Figure 6. Comparison of Begonia taipeiensis with putative parents, B. aptera and B. formosana. A, Leaf; B, Leaf margin; C, Leaf surface trichome; D, Leaf, cross section; E, Ovary, cross section, showing placentation.

Peng and Sue Begonia taipeiensis, hybr. nov. in Taiwan

Flora of Taiwan, Second Edition (eds.), Flora of Taiwan, Second edition, vol. 3. Editorial Committee of the Flora of Taiwan, Second Edition, Taipei, pp. 845-854.

Lai, M.J. 1979. Critical studies on some Begonia from Taiwan. Taiwania 24: 35-37.

Lai, M.J. 1990. Begonia tarokoensis Lai, a new species from eastern Taiwan. Landscape Architect. (Taiwan) 4: 125.

Lai, M.J. and N.J. Chung. 1992. Begonia nantoensis, a new species from Taiwan. Quart.J. Exp. Forest Natl. Taiwan Univ. 1: 59.

Liu, T.S. and M.J. Lai. 1977. Begoniaceae. In H. L. Li, T. S. Liu, T. C. Huang, T. Koyama and C. E. DeVol (eds.) Flora of Taiwan, vol. 3. Epoch Publ. Co., Taipei, pp. 791-798.

Liu, Y.C. and C.H. Ou. 1982. Contributions to the dicotyledonous plants of Taiwan (VII). Bull. Exp. Forest Natl. Chung Hsing Univ. 4: 1-16.

Peng, C.-I and Y.K. Chen. 1990. Begonia austrotaiwanensis (Begoniaceae), a new species from southern Taiwan. J. Arnold Arb. 71: 567-574.

Peng, C.-I and Y.K. Chen. 1991. Hybridity and parentage of Begonia buimontana Yamamoto (Begoniaceae) from Taiwan. Ann. Missouri Bot. Gard. 78: 995-1001.

Peng, C.-I, Y.K. Chen, and H.F. Yen. 1988. Begonia ravenii (Begoniaceae), a new species from Taiwan. Bot. Bull. Acad. Sin. 29: 217-222.

Peng, C.-I and T.Y. Chiang. 2000. Molecular confirmation of unidirectional hybridization in Begonia taipeiensis Peng (Begoniaceae) from Taiwan. Ann. Missouri Bot. Gard. 87: 273-285.

Ying, S.S. 1988. Coloured Illustrated Flora of Taiwan, vol. 3. Published by the author, Taipei, 663 pp.

Ying, S.S. 1995. Coloured Illustrated Flora of Taiwan, vol. 5. Published by the author, Taipei, 648 pp.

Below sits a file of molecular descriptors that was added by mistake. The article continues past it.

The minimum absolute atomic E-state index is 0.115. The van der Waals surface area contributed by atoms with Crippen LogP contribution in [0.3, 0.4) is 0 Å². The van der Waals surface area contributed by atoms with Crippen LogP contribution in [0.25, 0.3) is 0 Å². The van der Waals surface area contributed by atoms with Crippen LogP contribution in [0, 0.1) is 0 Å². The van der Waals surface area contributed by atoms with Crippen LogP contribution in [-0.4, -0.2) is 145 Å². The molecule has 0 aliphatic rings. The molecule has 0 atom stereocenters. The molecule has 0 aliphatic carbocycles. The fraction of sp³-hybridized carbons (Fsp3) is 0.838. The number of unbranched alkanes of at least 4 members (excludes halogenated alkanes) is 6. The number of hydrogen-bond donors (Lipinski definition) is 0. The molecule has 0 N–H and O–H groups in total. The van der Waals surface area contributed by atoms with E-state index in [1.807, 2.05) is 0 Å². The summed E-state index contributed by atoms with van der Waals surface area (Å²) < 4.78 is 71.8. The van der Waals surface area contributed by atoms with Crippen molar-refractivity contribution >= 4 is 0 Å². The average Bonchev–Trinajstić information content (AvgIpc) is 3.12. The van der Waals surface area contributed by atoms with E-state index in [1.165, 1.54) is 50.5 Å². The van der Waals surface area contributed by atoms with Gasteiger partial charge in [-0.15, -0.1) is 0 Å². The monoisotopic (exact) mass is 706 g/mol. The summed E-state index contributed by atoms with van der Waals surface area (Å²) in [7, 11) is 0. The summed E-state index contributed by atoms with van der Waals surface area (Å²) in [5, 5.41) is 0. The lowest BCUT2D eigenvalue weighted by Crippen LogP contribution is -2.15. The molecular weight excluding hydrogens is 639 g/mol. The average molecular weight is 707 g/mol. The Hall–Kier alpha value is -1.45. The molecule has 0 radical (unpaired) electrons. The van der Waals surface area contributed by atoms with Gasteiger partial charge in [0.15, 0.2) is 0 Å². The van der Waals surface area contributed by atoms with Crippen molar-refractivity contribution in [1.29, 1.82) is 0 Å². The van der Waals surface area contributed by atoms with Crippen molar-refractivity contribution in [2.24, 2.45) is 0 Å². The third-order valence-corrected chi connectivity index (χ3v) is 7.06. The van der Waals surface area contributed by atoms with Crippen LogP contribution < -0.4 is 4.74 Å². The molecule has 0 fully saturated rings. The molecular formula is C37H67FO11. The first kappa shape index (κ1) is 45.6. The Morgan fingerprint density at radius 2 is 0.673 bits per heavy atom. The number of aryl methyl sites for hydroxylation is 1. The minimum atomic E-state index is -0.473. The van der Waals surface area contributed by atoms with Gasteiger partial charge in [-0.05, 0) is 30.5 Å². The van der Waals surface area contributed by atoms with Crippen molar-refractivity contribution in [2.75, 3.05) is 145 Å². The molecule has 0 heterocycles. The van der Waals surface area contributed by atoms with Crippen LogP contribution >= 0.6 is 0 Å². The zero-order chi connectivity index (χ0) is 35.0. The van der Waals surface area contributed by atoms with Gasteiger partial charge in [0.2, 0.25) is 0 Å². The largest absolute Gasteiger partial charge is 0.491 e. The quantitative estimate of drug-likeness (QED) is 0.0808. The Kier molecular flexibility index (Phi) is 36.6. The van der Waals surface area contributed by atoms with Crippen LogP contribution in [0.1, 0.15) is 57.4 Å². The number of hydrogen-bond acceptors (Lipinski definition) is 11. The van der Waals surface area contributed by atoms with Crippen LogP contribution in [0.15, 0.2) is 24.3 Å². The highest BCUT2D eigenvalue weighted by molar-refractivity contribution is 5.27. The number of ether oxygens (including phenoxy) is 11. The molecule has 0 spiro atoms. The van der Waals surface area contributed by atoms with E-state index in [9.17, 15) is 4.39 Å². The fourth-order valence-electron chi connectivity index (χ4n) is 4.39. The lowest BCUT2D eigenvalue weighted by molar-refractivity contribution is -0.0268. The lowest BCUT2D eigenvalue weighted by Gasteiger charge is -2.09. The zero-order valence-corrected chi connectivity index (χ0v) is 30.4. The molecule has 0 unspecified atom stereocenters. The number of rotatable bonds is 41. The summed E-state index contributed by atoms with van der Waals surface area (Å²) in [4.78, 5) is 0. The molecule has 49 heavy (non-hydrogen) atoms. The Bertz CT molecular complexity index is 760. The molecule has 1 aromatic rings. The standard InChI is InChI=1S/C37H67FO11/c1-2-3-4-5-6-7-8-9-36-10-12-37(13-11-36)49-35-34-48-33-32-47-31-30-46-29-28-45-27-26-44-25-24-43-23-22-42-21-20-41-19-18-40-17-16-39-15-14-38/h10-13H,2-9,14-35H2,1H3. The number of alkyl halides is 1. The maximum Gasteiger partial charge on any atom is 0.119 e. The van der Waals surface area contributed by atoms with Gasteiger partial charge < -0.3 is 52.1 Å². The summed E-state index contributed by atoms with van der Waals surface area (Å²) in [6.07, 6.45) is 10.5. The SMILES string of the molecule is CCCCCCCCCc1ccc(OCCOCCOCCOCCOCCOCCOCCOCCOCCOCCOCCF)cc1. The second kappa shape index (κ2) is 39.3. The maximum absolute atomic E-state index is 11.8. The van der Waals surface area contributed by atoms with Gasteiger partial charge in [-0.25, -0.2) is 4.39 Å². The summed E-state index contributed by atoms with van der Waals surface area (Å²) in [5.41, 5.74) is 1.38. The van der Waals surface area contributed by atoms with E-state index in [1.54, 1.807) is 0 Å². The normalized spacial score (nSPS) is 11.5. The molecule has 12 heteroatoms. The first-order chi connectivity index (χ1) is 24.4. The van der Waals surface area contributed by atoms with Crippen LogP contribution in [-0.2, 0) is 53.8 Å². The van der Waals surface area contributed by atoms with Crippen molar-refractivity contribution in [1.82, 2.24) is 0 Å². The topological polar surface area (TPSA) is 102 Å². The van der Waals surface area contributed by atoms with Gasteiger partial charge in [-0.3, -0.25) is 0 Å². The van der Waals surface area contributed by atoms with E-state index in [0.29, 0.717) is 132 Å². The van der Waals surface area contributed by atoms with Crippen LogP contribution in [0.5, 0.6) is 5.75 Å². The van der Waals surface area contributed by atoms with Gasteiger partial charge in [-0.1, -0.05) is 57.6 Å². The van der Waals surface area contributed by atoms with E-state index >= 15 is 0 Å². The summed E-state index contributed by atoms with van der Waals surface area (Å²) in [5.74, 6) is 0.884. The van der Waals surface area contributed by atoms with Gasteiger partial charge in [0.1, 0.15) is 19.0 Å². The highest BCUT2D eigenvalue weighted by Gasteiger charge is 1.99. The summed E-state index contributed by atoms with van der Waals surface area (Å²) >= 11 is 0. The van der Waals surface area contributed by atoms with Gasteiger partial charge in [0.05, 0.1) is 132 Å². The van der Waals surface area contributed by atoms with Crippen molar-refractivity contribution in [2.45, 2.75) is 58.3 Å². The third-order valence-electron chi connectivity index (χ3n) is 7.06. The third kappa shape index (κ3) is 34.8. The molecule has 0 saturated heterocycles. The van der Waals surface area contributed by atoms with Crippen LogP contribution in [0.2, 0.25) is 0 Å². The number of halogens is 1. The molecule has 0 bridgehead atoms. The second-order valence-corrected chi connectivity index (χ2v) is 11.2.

perimental backcrossing attempts to putative parents using B. taipeiensis as the ovule donor produced plump capsules (Figure 2E) with completely shrunken seeds.

In conclusion, B. taipeiensis is an F1 hybrid between B. aptera and B. formosana. As a result of discrepancy in chromosome number and/or disharmony in the genomes from the parental species, it is pollen-sterile, sheds staminate flowers prematurely, and fails to set fruit. Although B. taipeiensis is completely sterile, once established, it is able to persist in a given location due to its perennial habit. As in nearly all other congeners, it is also capable of vigorously reproducing from fragments of leaves, stems or rhizomes. Although both parents are widespread and sympatric in the mountainous areas of the northern half of Taiwan, B. taipeiensis is known only from Wulai and Hsichih in the Taipei basin (Figure 4). We believe more intensive and careful field studies will show this natural hybrid to be more abundant than now documented.

Acknowledgements. We thank Drs. David E. Boufford and Thomas G. Lammers for useful comments on the manuscript, Dr. K. N. Gandhi for assistance with the Latin diagnosis, and Mr. Wen-Pen Leu for the handsome line drawing of Begonia taipeiensis. This study was supported in part by research grants from National Science Council (87-2311-B-001-086) and Institute of Botany, Academia Sinica, Taipei to Ching-I Peng.

Literature Cited

Alexander, M.P. 1969. Differential staining of aborted and nonaborted pollen. Stain Techn. 44: 117-122.

Chen, C.H. 1993. Begoniaceae. In Editorial Committee of the

Botanical Bulletin of Academia Sinica, Vol. 41, 2000